Related topics: catalyst

Scientists uncover secret to gold's catalytic powers

Settling a decades-long debate, new research conclusively shows that a hierarchy of active species exists in gold on iron oxide catalysis designed for low temperature carbon monoxide oxidation; Nanoparticles, sub-nanometer ...

Cheap hydrogen fuel from seawater may be a step closer

( -- A new catalyst has been developed to generate hydrogen from water cheaply, but the research was originally intended to make molecules that behaved like magnets. Hydrogen is a clean power source currently ...

3D graphene: Solar cells' new platinum?

One of the most promising types of solar cells has a few drawbacks. A scientist at Michigan Technological University may have overcome one of them.

Carbon dots dash toward 'green' recycling role

Graphene quantum dots may offer a simple way to recycle waste carbon dioxide into valuable fuel rather than release it into the atmosphere or bury it underground, according to Rice University scientists.

page 1 from 14


Catalysis is the process in which the rate of a chemical reaction is either increased or decreased by means of a chemical substance known as a catalyst. Unlike other reagents that participate in the chemical reaction, a catalyst is not consumed by the reaction itself. The catalyst may participate in multiple chemical transformations. Catalysts that speed the reaction are called positive catalysts. Catalysts that slow down the reaction are called negative catalysts or inhibitors. Substances that increase the activity of catalysts are called promoters and substances that deactivate catalysts are called catalytic poisons. For instance, in the reduction of ethyne to ethene, the catalyst is palladium (Pd) partly "poisoned" with lead(II) acetate (Pb(CH3COO)2). Without the deactivation of the catalyst, the ethene produced will be further reduced to ethane.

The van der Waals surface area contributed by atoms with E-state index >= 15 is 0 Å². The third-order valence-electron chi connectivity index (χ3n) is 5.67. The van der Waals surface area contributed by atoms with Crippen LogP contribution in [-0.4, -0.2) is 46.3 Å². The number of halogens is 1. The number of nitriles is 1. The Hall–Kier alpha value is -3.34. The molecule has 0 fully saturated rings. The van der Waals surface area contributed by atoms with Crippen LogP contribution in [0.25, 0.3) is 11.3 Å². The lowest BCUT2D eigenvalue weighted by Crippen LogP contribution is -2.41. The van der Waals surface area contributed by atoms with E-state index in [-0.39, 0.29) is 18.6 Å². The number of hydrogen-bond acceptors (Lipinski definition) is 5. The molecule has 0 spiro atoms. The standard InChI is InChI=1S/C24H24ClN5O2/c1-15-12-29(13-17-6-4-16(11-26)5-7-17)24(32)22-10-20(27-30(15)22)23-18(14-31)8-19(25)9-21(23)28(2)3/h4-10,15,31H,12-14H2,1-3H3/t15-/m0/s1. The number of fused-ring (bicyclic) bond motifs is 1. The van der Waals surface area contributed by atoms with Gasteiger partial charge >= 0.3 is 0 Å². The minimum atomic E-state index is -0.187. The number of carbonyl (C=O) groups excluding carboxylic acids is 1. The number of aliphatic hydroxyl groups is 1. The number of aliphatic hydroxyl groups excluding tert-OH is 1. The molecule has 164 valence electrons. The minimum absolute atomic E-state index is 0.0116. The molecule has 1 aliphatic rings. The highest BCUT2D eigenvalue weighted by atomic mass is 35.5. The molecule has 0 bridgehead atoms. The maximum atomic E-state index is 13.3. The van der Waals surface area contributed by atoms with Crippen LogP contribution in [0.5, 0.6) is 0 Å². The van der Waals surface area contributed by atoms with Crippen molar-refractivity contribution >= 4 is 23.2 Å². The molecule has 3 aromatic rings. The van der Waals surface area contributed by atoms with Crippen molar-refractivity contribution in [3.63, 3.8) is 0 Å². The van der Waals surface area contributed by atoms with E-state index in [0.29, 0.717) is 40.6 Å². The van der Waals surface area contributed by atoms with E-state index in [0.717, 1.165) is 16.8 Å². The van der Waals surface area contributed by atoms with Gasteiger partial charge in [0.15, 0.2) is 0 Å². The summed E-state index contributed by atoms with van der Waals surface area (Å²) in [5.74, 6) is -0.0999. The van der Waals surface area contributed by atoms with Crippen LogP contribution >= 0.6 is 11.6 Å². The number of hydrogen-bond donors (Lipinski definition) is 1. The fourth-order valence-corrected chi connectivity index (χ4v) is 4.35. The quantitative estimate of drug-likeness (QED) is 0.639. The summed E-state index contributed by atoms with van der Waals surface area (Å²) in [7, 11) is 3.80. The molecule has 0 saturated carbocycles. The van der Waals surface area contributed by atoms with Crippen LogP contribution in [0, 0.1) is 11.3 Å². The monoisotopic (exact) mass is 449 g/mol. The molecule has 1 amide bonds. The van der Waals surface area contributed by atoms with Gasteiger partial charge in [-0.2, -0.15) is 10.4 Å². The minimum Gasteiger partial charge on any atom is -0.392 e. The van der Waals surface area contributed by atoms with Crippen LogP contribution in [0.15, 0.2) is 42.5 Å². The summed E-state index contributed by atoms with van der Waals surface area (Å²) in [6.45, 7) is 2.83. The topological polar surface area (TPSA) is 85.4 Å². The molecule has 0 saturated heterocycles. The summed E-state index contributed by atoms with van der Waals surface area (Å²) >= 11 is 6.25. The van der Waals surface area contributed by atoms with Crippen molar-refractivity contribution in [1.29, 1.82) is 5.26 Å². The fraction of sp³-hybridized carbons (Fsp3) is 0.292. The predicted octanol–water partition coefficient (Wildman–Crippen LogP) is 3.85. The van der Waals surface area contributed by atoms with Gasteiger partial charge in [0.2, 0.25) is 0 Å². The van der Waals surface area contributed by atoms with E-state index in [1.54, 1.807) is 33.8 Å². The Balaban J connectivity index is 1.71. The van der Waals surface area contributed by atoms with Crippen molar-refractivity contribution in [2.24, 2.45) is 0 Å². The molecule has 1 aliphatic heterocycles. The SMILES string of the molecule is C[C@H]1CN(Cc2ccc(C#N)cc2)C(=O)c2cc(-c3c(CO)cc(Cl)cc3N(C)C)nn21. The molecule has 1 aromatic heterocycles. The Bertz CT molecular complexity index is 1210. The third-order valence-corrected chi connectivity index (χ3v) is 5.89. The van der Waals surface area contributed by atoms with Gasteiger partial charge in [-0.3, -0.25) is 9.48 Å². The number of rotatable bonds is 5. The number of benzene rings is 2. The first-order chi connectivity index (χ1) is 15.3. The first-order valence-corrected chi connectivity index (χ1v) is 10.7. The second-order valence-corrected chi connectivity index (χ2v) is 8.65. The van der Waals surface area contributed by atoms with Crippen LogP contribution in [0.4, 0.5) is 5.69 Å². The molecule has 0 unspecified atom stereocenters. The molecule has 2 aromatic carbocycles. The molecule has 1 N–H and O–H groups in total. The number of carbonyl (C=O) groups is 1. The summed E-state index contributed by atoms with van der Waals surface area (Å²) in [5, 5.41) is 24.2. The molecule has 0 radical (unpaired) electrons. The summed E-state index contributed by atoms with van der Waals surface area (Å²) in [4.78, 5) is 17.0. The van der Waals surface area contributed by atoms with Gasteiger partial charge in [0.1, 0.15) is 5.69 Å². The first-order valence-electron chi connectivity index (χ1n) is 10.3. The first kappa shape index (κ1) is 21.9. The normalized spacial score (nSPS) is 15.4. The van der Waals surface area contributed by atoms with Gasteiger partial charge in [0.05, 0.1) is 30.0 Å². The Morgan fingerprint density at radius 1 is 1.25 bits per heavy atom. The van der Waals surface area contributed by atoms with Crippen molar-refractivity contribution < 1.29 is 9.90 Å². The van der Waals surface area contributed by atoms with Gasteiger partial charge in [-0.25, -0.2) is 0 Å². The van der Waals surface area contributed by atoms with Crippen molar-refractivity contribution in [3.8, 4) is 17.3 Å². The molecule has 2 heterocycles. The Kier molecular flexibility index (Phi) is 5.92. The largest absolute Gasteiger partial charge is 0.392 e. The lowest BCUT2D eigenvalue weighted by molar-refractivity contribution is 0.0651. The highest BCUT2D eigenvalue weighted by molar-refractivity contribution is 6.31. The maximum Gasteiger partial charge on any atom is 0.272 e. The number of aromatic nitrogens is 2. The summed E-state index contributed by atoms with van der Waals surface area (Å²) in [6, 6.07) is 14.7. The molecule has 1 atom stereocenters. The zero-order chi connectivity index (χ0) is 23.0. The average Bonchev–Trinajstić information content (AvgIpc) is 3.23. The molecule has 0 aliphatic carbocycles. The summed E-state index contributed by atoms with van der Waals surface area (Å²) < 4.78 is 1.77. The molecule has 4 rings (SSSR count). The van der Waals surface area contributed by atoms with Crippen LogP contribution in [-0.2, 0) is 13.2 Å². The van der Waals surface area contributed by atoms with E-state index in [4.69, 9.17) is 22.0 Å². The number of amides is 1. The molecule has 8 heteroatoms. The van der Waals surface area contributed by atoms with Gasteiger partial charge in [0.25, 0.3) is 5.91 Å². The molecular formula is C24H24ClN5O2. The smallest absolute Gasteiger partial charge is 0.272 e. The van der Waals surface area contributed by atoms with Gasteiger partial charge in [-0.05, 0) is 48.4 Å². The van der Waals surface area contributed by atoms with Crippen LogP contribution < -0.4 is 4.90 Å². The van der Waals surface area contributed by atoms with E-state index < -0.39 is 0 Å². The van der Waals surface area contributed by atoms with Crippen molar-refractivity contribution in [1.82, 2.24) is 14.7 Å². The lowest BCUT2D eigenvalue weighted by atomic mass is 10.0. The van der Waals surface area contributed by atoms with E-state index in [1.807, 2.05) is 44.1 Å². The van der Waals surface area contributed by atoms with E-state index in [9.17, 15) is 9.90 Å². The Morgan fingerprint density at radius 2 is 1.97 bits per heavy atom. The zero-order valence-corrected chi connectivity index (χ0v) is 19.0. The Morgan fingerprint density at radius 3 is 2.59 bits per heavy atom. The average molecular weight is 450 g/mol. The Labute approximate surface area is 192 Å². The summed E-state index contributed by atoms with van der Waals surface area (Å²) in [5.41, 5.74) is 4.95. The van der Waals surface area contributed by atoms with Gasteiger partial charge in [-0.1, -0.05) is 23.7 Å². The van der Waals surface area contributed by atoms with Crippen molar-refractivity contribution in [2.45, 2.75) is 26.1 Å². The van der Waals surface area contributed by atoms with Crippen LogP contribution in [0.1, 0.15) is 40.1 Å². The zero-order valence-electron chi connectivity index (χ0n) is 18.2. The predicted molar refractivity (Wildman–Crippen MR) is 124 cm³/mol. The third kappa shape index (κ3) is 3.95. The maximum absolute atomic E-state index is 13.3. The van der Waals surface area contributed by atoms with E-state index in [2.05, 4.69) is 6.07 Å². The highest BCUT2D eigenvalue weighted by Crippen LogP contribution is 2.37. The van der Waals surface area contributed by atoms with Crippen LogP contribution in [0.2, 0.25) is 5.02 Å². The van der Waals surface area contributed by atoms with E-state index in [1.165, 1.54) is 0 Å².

The general feature of catalysis is that the catalytic reaction has a lower rate-limiting free energy change to the transition state than the corresponding uncatalyzed reaction, resulting in a larger reaction rate at the same temperature. However, the mechanistic origin of catalysis is complex. Catalysts may affect the reaction environment favorably, e.g. acid catalysts for reactions of carbonyl compounds, form specific intermediates that are not produced naturally, such as osmate esters in osmium tetroxide-catalyzed dihydroxylation of alkenes, or cause lysis of reagents to reactive forms, such as atomic hydrogen in catalytic hydrogenation.

Kinetically, catalytic reactions behave like typical chemical reactions, i.e. the reaction rate depends on the frequency of contact of the reactants in the rate-determining step. Usually, the catalyst participates in this slow step, and rates are limited by amount of catalyst. In heterogeneous catalysis, the diffusion of reagents to the surface and diffusion of products from the surface can be rate determining. Analogous events associated with substrate binding and product dissociation apply to homogeneous catalysts.

Although catalysts are not consumed by the reaction itself, they may be inhibited, deactivated or destroyed by secondary processes. In heterogeneous catalysis, typical secondary processes include coking where the catalyst becomes covered by polymeric side products. Additionally, heterogeneous catalysts can dissolve into the solution in a solid-liquid system or evaporate in a solid-gas system.

This text uses material from Wikipedia, licensed under CC BY-SA